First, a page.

Wednesday, October 20, 2010

Gun Rules

I don't have time to dig up all the links, but gun-safety rules -- how many of 'em and what they otta say -- is a hot topic, again.

Here's the thing: those rules -- whatever set you like -- are just a tool. What's the tool supposed to do? They're supposed to keep you from perforating things that hadn't otta be perfed -- walls, floors, friends, family, that guy over there and his dog. And they're supposed to keep you from scaring those around you, too.

Take Cooper's Rule One: "All guns are loaded all the time." LOLwhut? I know some of mine aren't, a lot of the time.... But I do not know about yours; so if you'll please bear in mind that as far as I know, I am looking up the very nostril of Death Incarnate when you sweep me with the muzzle of that unloaded gun, and therefore refrain from so doing unto me, we'll get along fine; I neither know nor care if it's Jeff Cooper or Emily Post who makes you mindful of why it's considered rude.

Do your rules encourage mindfulness? Do they keep you and those around you safe? Then good on yer. If not, well, me and ROs, we've got some questions. Kind of questions. Like, "Would you like to leave now?"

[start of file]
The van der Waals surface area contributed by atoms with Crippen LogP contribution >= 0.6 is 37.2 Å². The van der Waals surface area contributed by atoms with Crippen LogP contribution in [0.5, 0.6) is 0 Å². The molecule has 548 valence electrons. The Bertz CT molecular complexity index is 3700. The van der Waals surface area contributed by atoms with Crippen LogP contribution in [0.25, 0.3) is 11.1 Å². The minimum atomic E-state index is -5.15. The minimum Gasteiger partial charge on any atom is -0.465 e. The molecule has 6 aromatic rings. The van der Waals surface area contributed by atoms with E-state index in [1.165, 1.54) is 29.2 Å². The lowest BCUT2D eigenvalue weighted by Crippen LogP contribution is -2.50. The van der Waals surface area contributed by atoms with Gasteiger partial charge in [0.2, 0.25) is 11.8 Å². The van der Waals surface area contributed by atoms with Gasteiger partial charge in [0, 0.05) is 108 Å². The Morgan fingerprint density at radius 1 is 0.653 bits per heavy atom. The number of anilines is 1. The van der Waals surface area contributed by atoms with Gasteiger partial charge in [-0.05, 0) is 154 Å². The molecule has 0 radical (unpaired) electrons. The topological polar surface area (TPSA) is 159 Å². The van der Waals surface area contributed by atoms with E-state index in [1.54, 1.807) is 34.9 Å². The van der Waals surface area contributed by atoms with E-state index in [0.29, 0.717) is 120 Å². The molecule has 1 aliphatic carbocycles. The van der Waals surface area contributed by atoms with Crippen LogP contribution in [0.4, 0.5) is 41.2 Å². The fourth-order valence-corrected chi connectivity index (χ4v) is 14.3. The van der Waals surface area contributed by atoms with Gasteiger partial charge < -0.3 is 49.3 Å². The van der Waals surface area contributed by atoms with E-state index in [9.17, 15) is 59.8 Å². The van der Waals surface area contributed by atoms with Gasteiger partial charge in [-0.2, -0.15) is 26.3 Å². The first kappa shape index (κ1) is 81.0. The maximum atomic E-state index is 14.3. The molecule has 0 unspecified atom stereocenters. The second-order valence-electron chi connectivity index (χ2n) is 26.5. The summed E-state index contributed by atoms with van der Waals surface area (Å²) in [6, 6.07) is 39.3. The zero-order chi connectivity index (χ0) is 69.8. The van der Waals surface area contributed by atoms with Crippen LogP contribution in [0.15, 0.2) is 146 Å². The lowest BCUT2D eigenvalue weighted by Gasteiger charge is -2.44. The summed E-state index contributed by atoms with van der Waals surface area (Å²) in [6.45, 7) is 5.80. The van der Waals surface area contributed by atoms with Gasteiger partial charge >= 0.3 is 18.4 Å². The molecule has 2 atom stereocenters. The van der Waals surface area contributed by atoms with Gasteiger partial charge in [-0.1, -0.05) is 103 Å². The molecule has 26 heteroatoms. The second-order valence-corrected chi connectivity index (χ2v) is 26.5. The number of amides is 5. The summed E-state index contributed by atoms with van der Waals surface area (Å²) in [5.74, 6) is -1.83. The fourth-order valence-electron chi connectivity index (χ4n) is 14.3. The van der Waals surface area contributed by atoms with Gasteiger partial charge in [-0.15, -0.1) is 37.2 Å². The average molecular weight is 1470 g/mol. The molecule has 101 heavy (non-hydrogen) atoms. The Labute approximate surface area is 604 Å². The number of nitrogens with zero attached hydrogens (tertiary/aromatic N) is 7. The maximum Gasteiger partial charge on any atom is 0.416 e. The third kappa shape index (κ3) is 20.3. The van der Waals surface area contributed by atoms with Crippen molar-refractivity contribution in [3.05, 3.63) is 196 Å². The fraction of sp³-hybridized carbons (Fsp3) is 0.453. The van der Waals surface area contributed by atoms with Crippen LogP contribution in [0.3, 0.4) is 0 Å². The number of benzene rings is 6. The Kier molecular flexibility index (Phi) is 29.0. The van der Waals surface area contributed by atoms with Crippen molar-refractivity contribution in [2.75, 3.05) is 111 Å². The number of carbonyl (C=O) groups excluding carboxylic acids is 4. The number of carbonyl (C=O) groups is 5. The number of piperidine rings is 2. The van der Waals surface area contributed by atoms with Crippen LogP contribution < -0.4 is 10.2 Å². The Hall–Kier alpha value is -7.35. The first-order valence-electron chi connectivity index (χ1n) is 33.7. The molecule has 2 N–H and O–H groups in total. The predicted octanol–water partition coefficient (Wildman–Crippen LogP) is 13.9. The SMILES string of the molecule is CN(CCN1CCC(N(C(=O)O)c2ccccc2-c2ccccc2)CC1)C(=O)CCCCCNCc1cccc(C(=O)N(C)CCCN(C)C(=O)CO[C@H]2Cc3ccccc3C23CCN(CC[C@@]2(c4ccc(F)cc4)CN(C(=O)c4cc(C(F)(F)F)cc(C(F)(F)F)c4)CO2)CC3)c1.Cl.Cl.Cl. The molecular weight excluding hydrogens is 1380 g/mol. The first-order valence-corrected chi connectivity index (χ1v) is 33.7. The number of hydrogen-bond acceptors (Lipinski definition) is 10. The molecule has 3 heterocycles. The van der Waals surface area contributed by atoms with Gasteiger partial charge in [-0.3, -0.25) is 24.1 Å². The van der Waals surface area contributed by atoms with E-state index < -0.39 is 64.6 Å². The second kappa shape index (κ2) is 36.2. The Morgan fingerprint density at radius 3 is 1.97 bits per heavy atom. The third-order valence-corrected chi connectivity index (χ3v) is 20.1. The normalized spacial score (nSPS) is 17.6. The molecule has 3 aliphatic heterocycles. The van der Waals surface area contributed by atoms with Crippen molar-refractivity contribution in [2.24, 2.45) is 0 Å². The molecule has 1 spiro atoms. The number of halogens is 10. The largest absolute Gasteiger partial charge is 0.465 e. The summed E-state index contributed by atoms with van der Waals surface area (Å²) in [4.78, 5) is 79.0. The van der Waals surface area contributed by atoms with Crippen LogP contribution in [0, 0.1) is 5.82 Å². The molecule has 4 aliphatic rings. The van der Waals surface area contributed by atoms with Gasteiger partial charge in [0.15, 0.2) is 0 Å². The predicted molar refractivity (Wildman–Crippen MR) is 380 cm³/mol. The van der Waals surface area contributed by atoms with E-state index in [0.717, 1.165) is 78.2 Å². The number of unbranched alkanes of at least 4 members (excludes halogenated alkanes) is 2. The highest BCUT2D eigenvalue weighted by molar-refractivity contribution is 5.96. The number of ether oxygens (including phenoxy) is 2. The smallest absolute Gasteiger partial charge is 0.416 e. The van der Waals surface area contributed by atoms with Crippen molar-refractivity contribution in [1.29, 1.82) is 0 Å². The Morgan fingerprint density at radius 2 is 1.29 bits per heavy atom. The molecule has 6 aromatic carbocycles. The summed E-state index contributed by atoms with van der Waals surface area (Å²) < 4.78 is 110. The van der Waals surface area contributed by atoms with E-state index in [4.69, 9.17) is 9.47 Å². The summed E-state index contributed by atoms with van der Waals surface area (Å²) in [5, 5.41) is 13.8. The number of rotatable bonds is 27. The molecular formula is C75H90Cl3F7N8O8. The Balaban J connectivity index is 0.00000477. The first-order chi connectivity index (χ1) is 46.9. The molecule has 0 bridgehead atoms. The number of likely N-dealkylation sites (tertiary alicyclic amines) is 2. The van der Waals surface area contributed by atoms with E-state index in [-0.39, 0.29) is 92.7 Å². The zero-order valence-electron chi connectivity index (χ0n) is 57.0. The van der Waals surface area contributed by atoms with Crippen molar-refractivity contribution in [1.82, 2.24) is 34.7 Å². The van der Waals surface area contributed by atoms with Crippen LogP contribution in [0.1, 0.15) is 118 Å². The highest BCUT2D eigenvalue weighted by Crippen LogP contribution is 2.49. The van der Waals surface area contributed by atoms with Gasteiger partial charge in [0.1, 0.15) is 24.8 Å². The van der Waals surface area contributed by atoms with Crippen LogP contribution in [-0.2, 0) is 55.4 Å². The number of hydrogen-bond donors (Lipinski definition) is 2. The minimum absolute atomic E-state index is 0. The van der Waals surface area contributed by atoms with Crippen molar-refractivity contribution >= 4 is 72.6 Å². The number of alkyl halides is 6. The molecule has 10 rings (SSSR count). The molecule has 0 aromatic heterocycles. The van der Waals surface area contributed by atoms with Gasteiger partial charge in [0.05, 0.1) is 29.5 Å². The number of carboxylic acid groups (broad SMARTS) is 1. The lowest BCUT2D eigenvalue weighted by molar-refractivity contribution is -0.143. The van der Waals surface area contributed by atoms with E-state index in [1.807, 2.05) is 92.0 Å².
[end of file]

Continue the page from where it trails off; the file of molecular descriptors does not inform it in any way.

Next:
Don't be that guy. Be the safe guy. I don't care what creed you use to accomplish it.

Update: I was not sufficiently clear. My message to shooters is not the cheap and easy, "Be safe!" It's something a lot more harsh: Conduct yourself in such wise that those around you will judge you a safe shooter. And you don't get to quibble. Giving J. Random Guy a peek up the muzzle, breaking 180 on the line, standing way off the firing line and muzzling your wheelchair-bound girlfriend in the back of the head while stuffing a fresh mag in your Makarov and dropping the slide: these are all behaviors I have seen and either spoken up about or departed in haste because of.